The second decision found in the literature review in the Volume category is Decide how much to produce of the old product up to the elimination date (Avlonitis, 1983). Avlonitis (1983) developed a framework for the implementation of product elimination. When the decision is taken to eliminate a product, the marketing program up to elimination date is determined. It is decided what volume of the old product that needs to be produced in order to satisfy residual demand, including backlogs, completion of contracts and expected demand up to elimination date. Matching the production volume with the residual demand is vital to avoid leftover inventory of finished products.
The third decision found in the literature review in the Volume category is Decide how many spare parts to produce (Avlonitis, 1983; Kim and Park, 2008). Before eliminating a product it is crucial to decide how many spare parts to produce to satisfy future requirements. The amount of required spare parts depends on the set warranty period and agreements on availability of spare parts.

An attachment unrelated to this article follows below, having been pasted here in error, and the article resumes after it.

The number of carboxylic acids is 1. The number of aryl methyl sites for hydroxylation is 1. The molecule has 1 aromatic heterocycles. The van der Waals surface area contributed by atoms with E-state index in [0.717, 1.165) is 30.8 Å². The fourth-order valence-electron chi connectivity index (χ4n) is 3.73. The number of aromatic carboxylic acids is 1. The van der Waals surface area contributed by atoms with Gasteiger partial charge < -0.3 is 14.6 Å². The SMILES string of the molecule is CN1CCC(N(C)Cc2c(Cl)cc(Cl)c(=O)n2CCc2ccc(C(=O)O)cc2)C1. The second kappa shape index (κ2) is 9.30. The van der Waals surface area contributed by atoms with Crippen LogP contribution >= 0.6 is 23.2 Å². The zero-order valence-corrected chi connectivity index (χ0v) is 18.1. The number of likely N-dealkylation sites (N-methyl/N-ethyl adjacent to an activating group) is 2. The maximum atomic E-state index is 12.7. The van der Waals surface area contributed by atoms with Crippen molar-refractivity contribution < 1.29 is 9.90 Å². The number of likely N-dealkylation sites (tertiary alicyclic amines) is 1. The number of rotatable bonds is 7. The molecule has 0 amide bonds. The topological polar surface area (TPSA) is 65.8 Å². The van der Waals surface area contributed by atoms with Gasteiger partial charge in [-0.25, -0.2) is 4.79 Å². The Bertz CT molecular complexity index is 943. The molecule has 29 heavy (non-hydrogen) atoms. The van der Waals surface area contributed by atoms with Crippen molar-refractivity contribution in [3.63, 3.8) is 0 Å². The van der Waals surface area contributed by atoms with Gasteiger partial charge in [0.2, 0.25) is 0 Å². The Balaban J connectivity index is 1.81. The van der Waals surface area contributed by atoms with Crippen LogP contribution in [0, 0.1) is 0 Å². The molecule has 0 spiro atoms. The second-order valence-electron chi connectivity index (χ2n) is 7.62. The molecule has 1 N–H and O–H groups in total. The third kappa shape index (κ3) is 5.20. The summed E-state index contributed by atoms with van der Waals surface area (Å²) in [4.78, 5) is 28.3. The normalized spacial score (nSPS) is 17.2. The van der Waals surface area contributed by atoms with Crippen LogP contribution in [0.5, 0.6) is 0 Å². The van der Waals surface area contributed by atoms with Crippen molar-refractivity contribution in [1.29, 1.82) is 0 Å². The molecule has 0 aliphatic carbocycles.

Category 2: Capacity
In the Capacity category, one critical decision has been found in the literature review: The decision found in the literature review in the Capacity category is Decide the required production capacity (Carrillo and Franza, 2006; Bilginer and Erhun, 2010; Li et al., 2014). Prior to the start of production of a new product replacing another, decisions regarding necessary production capacity needs to be considered. At a product rollover, the demand for the old product ramps down, while the demand for the new product ramps up. Thus, capacity planning needs to be managed according to this pattern. Planning for the optimal capacity entails trade-offs to be considered. Setting the capacity too high will imply costs for idle capacity, while setting the capacity too low forces the company to build up inventory before product introduction or end up with backorders. The capacity also needs to be distributed accurately between the old and new product. A factor with high impact to take into account when planning for the capacity during a product rollover is whether the old and new product will be produced with the same manufacturing equipment. In that case the production capacity will be restricted during the product rollover. Using separate manufacturing equipment allows more flexible capacity